McCain and Graham say ISIS and Assad are 'inextricably connected' in call for 'greater military action' in Syria

Republican Sens. John McCain and Lindsey Graham are painting ISIS and the Assad regime as “inextricably connected” in a call for “greater military action” in Syria.

The pair of senators who sit on the Senate Armed Services Committee released a joint statement on Tuesday, saying that there would never be a diplomatic solution for the Syrian civil war as long Assad remained in power.

“Our strategy cannot presume to separate the fight against ISIL from the Syrian people’s fight against the Assad regime,” they wrote, using another acronym for the self-proclaimed Islamic State group. “They are inextricably connected. Assad is a puppet of Iran, and as long as he continues to slaughter his own people, it will be impossible to destroy the radical terrorist groups that occupy Syria and the region, and the war will never end. Nor will the threat posed by these groups to our nation.”

They offered praise for President Donald Trump’s recent cruise missile strike against the regime, which came in response to Assad’s use of chemical weapons last week. According to Defence Secretary Jim Mattis, it was meant to deter future chemical weapons use, while showing the world that the US would “not passively stand by” when such atrocities are carried out.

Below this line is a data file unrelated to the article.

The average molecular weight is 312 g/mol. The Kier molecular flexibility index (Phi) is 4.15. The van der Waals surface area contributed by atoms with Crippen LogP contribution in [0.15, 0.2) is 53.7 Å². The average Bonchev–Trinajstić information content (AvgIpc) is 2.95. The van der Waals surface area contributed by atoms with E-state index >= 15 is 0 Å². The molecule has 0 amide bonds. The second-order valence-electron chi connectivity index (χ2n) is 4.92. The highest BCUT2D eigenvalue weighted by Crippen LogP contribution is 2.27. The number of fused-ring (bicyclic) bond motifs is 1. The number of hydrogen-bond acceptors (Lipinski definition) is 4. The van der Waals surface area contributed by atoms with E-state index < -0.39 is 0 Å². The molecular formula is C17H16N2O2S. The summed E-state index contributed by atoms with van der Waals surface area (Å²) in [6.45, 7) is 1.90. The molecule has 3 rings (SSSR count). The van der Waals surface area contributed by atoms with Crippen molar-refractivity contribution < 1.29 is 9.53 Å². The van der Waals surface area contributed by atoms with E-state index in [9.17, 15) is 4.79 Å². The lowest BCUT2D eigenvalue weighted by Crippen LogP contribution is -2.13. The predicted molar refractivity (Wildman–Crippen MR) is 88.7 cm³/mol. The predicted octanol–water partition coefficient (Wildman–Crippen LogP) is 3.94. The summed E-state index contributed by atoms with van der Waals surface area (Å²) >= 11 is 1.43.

Neither Mattis or Trump have said the strategy in Syria — which has been focused solely on the defeat of ISIS — would change in light of the strikes. In an interview on Tuesday, Trump said “we’re not going into Syria” when asked of any possible escalation beyond the small US footprint that is already there engaged in the anti-ISIS fight.

Still, McCain and Graham want more. In their statement, they urge Trump to take steps such as grounding the Syrian air force, and to establish safe zones for refugees. The US military, however, needs to be weary of how Russia or Iran potentially respond to such moves, given the level of volatility in the region after the cruise missile strikes.

“I’m confident the Russians will act in their own best interests, and there’s nothing in their best interests to say they want this situation to go out of control,” Mattis said Tuesday.

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